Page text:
The term queer has been used by some people since the 1990s because of the way it emphasises personal definition and choice. Queer refuses to be defined in relation to a biological based sexual identity that advocates societal change on the basis “I was born this way.” It sees established sexual identity categories as constraining and limiting. Queer advocates and supports a sexual ethics and politics of choice, whereby individuals have the opportunity and the right to participate in same sex and different sex consensual sexual relations without becoming defined or ‘identified’ as gay/straight, homosexual/heterosexual, or even bisexual.


    It is important for practitioners to become familiar with how these concepts and identity categories operate, and how they can shape and influence the lives and life possibilities of men who have been sexually abused. Men who have experienced sexual abuse or assault may hold some very fixed ideas about gender and sexuality that can produce confusion, anxiety, distress, and that can limit options for change.

    If practitioners do not possess a broader understanding and critical analysis of how gender, sex, and sexuality ‘identity’ categories can be enabling and constraining, and how to navigate through this difficult terrain, then it can add to the challenges men find themselves confronted by.

    • Every man has their own experiences and beliefs about what it means to be a man (as do women). Gender is a significant part of personal identity, along with a range of other things that ‘make up’ our sense of who we are: Cultural background, physical ability/disability, sexual preferences, religion, family, where we live... For men who have been sexually abused in childhood, it is particularly important to take the time to discuss, and carefully examine with them, the cultural expectations about ‘being a man’ they have been introduced to, and how these have influenced their lives.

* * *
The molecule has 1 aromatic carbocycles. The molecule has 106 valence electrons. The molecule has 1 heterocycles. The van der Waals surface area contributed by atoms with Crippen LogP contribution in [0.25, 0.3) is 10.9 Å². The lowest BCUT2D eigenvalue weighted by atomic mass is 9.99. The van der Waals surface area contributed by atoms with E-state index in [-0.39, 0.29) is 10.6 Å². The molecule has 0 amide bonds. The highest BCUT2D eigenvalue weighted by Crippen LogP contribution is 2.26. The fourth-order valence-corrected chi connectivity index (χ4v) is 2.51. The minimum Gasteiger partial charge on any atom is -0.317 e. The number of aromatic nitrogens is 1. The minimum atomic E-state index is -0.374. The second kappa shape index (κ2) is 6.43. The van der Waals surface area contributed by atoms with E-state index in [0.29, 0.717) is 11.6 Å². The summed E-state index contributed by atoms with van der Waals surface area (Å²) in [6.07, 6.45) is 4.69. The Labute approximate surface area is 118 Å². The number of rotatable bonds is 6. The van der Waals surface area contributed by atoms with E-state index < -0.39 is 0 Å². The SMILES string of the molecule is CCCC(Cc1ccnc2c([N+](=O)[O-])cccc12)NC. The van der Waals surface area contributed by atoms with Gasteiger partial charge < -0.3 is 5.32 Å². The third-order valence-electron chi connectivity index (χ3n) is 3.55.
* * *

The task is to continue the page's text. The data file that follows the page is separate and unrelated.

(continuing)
• It is now accepted that “services for victim/survivors of sexual assault form an essential component of the effort to provide an adequate response to sexual violence in Australia.” (Astbury, 2006, p. 1), and that gender is a significant factor influencing models of intervention and service provision (World Health Organization [WHO], 2004). Gender, and in particular women’s experiences of sexual abuse and sexual assault, have been central to the development of service responses since the 1970s, when rape became the focus of the feminist movement and services were initiated, developed, and run by women for women (initially with no or little government funding). t is only in the 1990s and 2000s that the importance of developing gender appropriate services for men subjected to child sexual abuse started to become emphasised — often by women practitioner/researchers (Crome, 2006; Davies, 2002; Donnelly & Foster, 2005; Kenyon, 1996; O’Leary, 2001; Washington, 1999; Worth, 2003).

    • In developing service provision, it is a mistake to see men subjected to sexual victimisation as an homogeneous group. Unfortunately, discussions of men's difficulties in reconciling their experiences of gender and sexual abuse are often limited to a broadly white, heterosexual, middle (or sometimes working) class analysis of hegemonic gender. There is a danger, that, in responding to men sexually abused in childhood, the actual diversity and intersectionality amongst males can become subsumed by the ideology of gender.